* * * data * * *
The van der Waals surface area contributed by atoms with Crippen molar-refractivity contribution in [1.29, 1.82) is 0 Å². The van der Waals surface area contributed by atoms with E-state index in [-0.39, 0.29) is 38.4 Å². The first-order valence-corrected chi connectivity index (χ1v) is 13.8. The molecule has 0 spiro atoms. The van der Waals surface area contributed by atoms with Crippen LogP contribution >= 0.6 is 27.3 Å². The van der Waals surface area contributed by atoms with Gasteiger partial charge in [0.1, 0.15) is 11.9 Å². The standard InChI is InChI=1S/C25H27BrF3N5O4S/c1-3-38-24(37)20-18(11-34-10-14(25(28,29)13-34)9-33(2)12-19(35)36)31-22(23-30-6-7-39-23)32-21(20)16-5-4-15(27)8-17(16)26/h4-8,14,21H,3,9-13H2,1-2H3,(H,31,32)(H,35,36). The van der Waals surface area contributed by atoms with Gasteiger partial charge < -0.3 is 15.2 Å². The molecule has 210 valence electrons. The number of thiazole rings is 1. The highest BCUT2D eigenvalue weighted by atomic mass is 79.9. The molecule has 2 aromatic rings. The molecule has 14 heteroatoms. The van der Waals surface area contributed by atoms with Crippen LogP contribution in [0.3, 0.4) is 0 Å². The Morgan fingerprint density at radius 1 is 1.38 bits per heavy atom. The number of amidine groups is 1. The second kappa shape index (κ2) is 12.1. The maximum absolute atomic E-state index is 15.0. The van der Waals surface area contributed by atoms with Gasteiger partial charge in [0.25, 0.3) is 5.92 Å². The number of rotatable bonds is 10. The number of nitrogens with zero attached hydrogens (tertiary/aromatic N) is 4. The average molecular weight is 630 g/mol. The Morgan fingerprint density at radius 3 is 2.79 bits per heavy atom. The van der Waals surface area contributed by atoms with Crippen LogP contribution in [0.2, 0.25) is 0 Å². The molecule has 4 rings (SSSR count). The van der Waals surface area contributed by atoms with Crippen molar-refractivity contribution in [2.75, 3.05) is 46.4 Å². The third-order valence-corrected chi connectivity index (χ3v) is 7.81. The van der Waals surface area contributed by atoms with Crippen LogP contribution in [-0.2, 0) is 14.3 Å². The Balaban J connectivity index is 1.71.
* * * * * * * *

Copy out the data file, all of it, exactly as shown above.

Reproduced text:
The van der Waals surface area contributed by atoms with Crippen molar-refractivity contribution in [1.29, 1.82) is 0 Å². The van der Waals surface area contributed by atoms with E-state index in [-0.39, 0.29) is 38.4 Å². The first-order valence-corrected chi connectivity index (χ1v) is 13.8. The molecule has 0 spiro atoms. The van der Waals surface area contributed by atoms with Crippen LogP contribution >= 0.6 is 27.3 Å². The van der Waals surface area contributed by atoms with Gasteiger partial charge in [0.1, 0.15) is 11.9 Å². The standard InChI is InChI=1S/C25H27BrF3N5O4S/c1-3-38-24(37)20-18(11-34-10-14(25(28,29)13-34)9-33(2)12-19(35)36)31-22(23-30-6-7-39-23)32-21(20)16-5-4-15(27)8-17(16)26/h4-8,14,21H,3,9-13H2,1-2H3,(H,31,32)(H,35,36). The van der Waals surface area contributed by atoms with Gasteiger partial charge < -0.3 is 15.2 Å². The molecule has 210 valence electrons. The number of thiazole rings is 1. The highest BCUT2D eigenvalue weighted by atomic mass is 79.9. The molecule has 2 aromatic rings. The molecule has 14 heteroatoms. The van der Waals surface area contributed by atoms with Crippen LogP contribution in [0.3, 0.4) is 0 Å². The Morgan fingerprint density at radius 1 is 1.38 bits per heavy atom. The number of amidine groups is 1. The second kappa shape index (κ2) is 12.1. The maximum absolute atomic E-state index is 15.0. The van der Waals surface area contributed by atoms with Gasteiger partial charge in [0.25, 0.3) is 5.92 Å². The number of rotatable bonds is 10. The number of nitrogens with zero attached hydrogens (tertiary/aromatic N) is 4. The average molecular weight is 630 g/mol. The Morgan fingerprint density at radius 3 is 2.79 bits per heavy atom. The van der Waals surface area contributed by atoms with Crippen LogP contribution in [0.2, 0.25) is 0 Å². The molecule has 4 rings (SSSR count). The van der Waals surface area contributed by atoms with Crippen molar-refractivity contribution in [2.75, 3.05) is 46.4 Å². The third-order valence-corrected chi connectivity index (χ3v) is 7.81. The van der Waals surface area contributed by atoms with Crippen LogP contribution in [-0.2, 0) is 14.3 Å². The Balaban J connectivity index is 1.71.